After telling our nightly tales we would settle down and call hundreds of Iowans to see if they were Ron Paul supporters. We used our own cell phones for most of the week until the campaign provided us with pre-payed cell phones. Unfortunately we were calling Independents and Democrats and, although we had some pretty astounding conversions, we had a lot of negative responses. Some Iowans were sick of phone calls while others enjoyed talking to us.
Sign waiving was one of our favorite activities. We wanted to reinforce the name of Ron Paul in as many ways as we could think. After dark sign waving in well lit city areas, freezing ourselves beyond numbness, and having short winded hilarious commentary created a feeling of camaraderie that enticed us all to become good friends and open up to each other despite our differences. The anarcho-capitalists, the limited government types, and the Aaron Russo fans all openly discussed why they believe what they believe. Freedom is what bound us, it is how we met, and it is what we fought for. The cold martyred us, the people reaffirmed us, and the friendships catalyzed us. We became a group not unlike the elements of Freud’s psychoanalytic philosophy. Some of us just wanted to confront the press and fight the argumentative fight, while others held us in check, but all of us had our own little intellectual areas of expertise that made us want to win it all in a rational and reasonable way. It was the id, ego, and superego manifest in Ron Paul students.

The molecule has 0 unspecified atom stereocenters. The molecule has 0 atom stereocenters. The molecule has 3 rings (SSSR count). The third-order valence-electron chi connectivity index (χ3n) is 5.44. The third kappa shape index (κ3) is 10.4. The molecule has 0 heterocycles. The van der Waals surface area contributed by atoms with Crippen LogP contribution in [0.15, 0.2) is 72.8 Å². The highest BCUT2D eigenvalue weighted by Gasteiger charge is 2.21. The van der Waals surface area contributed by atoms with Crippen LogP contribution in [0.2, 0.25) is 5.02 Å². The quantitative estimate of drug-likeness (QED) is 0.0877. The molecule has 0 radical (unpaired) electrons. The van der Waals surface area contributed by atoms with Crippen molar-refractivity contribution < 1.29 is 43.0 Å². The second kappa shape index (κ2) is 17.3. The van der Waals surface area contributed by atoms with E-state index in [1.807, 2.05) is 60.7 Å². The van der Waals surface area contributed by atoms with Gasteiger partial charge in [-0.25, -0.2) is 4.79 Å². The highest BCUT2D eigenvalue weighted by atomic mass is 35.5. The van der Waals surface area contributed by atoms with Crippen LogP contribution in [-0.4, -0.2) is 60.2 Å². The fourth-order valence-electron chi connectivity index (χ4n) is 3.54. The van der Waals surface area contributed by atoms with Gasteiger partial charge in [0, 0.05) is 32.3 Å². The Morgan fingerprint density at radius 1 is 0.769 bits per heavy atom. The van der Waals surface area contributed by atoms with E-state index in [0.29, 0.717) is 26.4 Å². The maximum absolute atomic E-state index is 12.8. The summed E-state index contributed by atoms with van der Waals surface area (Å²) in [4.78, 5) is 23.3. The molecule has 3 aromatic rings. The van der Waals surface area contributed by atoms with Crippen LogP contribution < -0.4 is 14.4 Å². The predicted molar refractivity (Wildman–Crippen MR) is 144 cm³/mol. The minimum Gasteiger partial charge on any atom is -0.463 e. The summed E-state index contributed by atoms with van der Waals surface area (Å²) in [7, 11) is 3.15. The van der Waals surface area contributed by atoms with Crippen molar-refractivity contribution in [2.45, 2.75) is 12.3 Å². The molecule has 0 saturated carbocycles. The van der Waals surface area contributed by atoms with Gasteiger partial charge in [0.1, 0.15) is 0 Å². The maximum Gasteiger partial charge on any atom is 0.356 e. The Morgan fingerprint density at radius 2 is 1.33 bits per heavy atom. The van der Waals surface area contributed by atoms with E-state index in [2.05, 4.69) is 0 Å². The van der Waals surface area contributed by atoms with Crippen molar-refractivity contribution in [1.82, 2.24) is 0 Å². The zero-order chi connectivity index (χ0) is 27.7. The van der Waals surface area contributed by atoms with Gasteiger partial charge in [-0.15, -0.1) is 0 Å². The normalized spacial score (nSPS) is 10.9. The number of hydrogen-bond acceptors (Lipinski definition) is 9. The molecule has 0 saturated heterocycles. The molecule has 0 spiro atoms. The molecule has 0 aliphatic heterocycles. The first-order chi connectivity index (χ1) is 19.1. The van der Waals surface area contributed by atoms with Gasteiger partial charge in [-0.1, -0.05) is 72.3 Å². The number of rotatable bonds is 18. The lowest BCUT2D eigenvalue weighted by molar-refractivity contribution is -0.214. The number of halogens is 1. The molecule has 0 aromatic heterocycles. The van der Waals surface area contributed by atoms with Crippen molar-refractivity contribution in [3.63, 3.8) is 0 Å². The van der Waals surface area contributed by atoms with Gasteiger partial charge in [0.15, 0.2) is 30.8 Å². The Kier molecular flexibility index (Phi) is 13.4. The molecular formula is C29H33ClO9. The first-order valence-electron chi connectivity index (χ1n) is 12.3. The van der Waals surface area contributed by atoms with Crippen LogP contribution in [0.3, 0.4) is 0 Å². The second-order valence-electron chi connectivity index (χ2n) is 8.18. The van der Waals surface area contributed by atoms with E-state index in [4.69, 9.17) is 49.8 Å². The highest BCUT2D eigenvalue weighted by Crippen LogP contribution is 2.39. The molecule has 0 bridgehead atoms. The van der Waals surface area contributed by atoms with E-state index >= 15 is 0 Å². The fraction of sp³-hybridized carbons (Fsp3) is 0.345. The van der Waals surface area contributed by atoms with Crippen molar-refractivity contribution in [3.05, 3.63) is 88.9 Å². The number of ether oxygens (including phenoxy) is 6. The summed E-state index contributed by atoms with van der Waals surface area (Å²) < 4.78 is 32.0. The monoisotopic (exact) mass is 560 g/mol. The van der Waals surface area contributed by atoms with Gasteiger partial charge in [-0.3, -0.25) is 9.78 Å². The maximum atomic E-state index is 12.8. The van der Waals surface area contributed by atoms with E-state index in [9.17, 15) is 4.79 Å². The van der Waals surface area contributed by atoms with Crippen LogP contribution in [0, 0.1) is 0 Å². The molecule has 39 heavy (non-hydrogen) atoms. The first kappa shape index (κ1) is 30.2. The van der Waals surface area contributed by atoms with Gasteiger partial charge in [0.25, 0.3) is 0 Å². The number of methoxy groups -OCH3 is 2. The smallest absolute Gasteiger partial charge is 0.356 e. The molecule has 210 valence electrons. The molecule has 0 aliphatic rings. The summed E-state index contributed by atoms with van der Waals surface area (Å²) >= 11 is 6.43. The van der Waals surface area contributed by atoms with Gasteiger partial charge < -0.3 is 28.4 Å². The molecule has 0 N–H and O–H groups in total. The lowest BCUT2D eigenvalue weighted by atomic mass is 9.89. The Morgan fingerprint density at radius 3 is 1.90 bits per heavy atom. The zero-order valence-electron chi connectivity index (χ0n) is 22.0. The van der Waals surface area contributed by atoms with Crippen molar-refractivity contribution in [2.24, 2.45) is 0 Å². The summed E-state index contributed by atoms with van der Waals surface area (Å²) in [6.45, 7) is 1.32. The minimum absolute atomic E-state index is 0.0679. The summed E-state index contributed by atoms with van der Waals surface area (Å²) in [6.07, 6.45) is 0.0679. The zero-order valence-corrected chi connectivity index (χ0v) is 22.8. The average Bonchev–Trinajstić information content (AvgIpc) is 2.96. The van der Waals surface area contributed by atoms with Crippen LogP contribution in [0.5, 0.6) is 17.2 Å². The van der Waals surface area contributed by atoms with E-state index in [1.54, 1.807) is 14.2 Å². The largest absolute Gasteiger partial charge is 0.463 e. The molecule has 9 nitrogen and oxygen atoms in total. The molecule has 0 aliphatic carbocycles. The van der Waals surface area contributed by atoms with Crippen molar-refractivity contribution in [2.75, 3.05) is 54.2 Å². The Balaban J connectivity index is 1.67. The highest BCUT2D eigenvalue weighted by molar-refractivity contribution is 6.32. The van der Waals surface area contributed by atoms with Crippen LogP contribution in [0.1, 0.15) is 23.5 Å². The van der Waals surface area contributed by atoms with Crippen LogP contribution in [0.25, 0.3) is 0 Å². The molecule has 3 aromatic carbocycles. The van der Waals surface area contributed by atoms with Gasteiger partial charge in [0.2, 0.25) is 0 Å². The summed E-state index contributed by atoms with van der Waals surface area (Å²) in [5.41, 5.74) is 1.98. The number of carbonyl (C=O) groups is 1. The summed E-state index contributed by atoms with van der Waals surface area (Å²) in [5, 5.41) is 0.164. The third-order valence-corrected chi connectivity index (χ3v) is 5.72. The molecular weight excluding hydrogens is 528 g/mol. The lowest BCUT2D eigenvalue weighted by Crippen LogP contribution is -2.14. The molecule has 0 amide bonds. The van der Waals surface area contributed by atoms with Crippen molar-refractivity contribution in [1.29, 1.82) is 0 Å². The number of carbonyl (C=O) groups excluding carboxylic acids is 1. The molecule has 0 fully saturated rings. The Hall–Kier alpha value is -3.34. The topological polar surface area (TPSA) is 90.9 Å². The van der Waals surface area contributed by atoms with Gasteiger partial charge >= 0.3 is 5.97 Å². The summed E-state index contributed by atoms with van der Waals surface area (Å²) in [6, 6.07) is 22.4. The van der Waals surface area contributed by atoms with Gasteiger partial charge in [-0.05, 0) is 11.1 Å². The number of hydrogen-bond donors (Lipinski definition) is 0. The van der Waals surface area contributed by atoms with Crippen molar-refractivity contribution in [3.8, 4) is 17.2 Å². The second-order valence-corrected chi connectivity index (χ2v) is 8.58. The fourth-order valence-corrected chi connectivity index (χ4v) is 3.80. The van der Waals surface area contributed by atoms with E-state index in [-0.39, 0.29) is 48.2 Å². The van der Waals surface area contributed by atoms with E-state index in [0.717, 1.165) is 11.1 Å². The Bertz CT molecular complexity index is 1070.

We met Barack Obama, Bill Clinton, Sam Brownback, Nixon’s daughter, John Mccain, and most importantly Ron Paul. We went to a Mike Huckabee rally and waited outside for Chuck Norris, who we saw through the window. We were not allowed in the rally because we were decked out in Ron Paul paraphernalia but we glimpsed Norris through the window. They snuck him away, he didn’t even take the “Huckabeast” from where we were located (the large Huckabee bus). The former governor of South Carolina talked to us in a very cordial manner.
At the McCain rally John McCain mentioned us in a positive light twice because he saw the twenty of us in the small audience. He was very respectful and even took pictures of us sporting Ron Paul signs. Brownback was there too. He told me and a student I was with that “Ron Paul” had a nice ring to it. I asked if that was an endorsement but he laughed and said “no.” Can’t win them all I guess.
I will never forget the group of students I met this week. One can almost wish that Ron Paul would run every year so we could gather in solidarity to fight the good fight for a unifying cause. This will probably be the last time I see or talk to most of these people. It is a little sad, and, I am sure if Ron Paul comes out of this successfully we will all remember the cold we suffered through (though suffering was never on my mind), the relationships we formed, the jokes we made, the games we played, the talks we had, the random debates, and of course the few but beautiful Ron Paul girls. We were ordinary people doing extraordinary things.Published in